An uneasy feeling washed over Studio 60 as audience members entered the space where two girls lay motionless in a bathtub, a veil draped over their bodies. Once the audience was fully seated, silence hung in the air until Bessie, portrayed by Alexis Wentworth, gasped to life.
“The grave is very silent and they’re coming out of the bathtub symbolizing that grave in the beginning,” explained director Anna Stevens. “It had to be a brutal awakening, and the most effective way for me to do that as a director was for them to start out in the bathtub.”
“The Drowning Girls” is a play inspired by the real 1915 case of George Joseph Smith, a bigamist who murdered three of his six wives by drowning them. This production was part of the Samford Underground Theatre, a student run organization which provides opportunities for students to act, direct, write, and further their artistic education without the help of faculty.
Throughout the play, water is a major element. Alice, played by Lana Stringer, is the first character to have water dumped on her early in the play.
“Water acts as a fourth character in the play, and it symbolizes our life forces draining out throughout the play,” Stringer said.
Though the cast and crew felt that the water was fun to work with, it also presented a major challenge. Throughout the show, the water is stored in four buckets, which Stevens purchased from a farmer supply store.
“The buckets were definitely the most frustrating part,” Stevens said.
Olivia Sundberg, a first-time stage manager, tried various techniques once she discovered the buckets leaked.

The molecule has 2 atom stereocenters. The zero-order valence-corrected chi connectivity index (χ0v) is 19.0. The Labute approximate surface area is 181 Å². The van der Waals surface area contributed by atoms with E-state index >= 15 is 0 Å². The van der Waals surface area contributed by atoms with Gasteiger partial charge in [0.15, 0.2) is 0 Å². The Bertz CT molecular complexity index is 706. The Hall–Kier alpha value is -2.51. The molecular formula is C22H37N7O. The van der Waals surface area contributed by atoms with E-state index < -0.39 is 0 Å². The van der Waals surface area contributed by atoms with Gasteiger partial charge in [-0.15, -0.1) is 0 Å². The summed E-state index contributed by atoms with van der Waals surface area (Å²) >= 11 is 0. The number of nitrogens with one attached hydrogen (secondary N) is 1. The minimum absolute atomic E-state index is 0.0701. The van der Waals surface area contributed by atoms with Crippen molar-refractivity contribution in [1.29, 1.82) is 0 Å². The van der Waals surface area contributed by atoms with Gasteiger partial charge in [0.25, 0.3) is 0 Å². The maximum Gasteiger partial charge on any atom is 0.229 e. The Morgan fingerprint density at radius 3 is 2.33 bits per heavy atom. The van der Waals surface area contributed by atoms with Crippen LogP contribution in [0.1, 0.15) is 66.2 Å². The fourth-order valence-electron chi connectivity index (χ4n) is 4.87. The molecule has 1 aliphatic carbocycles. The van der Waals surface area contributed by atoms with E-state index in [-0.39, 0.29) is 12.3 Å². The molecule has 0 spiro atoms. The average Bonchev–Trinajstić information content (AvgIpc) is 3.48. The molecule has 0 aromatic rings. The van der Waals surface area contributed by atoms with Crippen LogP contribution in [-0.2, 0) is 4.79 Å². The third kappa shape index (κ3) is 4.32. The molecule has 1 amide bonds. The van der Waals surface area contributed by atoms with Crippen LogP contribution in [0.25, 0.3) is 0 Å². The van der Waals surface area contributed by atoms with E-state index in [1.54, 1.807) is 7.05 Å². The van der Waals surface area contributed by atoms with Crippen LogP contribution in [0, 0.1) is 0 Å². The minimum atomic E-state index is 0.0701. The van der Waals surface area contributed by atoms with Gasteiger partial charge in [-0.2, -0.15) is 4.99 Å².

“We had to try to put tape in them. Didn’t work. We tried to put Flex Seal on them. Didn’t work. Finally, our lighting board op told us if we put caulk in it then that would work, and it did,” Sundberg said.
In one of the most climactic scenes in the play, Margaret, played by Zoe Clark, is drowned on stage. To ensure the actress’s safety, the scene was highly choreographed and there was a safeword for rehearsals.
“We were constantly concerned about safety,” Sundberg said, “We wanted to make sure that Zoe was in control the whole time.”
Though it appears that Margaret is forced under the water by her legs being pulled out of the tub, Clark was actually the one shifting her own body to create that illusion.
“We make eye contact, then I breathe in, and I push back and push my body out while she lifts my legs up,” Clark explained.
Though the show focuses on dark themes, there are moments of humor throughout the play, even ending with a joke as the women laugh at their killer after he is convicted.
“The whole point of the show is that these women died a terrible death at the hands of a terrible man, but this show demonstrates that that’s not all they were good for and that’s not all they had to be known for,” Stringer said.
A talkback was held immediately following the performance so audience members could ask questions of the cast and crew.
“I wanted to raise awareness for domestic abuse in relationships, but also I wanted people to know the stories of these women and not judge them,” Stevens said.
As the first show of the Underground’s 2021-2022 season, “The Drowning Girls” offered a hopeful perspective to a serial murder case in which the victims find justice.